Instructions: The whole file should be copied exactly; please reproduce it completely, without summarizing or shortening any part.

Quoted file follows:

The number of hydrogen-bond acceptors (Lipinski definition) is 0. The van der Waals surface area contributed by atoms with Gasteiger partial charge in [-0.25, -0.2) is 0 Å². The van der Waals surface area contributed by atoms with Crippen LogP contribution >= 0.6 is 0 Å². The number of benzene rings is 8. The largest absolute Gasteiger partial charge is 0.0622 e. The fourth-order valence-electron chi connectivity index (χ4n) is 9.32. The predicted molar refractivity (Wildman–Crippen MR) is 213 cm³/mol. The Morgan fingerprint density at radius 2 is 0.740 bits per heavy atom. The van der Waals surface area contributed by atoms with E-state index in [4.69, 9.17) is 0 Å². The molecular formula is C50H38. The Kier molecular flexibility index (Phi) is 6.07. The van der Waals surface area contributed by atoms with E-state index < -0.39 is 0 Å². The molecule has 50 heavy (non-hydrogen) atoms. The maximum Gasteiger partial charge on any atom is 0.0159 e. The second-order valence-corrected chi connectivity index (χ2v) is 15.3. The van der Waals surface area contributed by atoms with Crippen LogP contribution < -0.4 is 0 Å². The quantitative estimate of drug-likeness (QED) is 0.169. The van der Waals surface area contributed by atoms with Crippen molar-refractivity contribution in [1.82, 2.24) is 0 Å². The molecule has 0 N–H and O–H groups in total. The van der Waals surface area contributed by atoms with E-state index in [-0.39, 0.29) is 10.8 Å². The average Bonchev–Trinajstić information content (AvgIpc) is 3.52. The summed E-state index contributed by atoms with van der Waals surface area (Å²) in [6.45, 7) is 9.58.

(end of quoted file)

The number of hydrogen-bond acceptors (Lipinski definition) is 0. The van der Waals surface area contributed by atoms with Gasteiger partial charge in [-0.25, -0.2) is 0 Å². The van der Waals surface area contributed by atoms with Crippen LogP contribution >= 0.6 is 0 Å². The number of benzene rings is 8. The largest absolute Gasteiger partial charge is 0.0622 e. The fourth-order valence-electron chi connectivity index (χ4n) is 9.32. The predicted molar refractivity (Wildman–Crippen MR) is 213 cm³/mol. The Morgan fingerprint density at radius 2 is 0.740 bits per heavy atom. The van der Waals surface area contributed by atoms with E-state index in [4.69, 9.17) is 0 Å². The molecular formula is C50H38. The Kier molecular flexibility index (Phi) is 6.07. The van der Waals surface area contributed by atoms with E-state index < -0.39 is 0 Å². The molecule has 50 heavy (non-hydrogen) atoms. The maximum Gasteiger partial charge on any atom is 0.0159 e. The second-order valence-corrected chi connectivity index (χ2v) is 15.3. The van der Waals surface area contributed by atoms with Crippen LogP contribution < -0.4 is 0 Å². The quantitative estimate of drug-likeness (QED) is 0.169. The van der Waals surface area contributed by atoms with Crippen molar-refractivity contribution in [1.82, 2.24) is 0 Å². The molecule has 0 N–H and O–H groups in total. The van der Waals surface area contributed by atoms with E-state index in [-0.39, 0.29) is 10.8 Å². The average Bonchev–Trinajstić information content (AvgIpc) is 3.52. The summed E-state index contributed by atoms with van der Waals surface area (Å²) in [6.45, 7) is 9.58.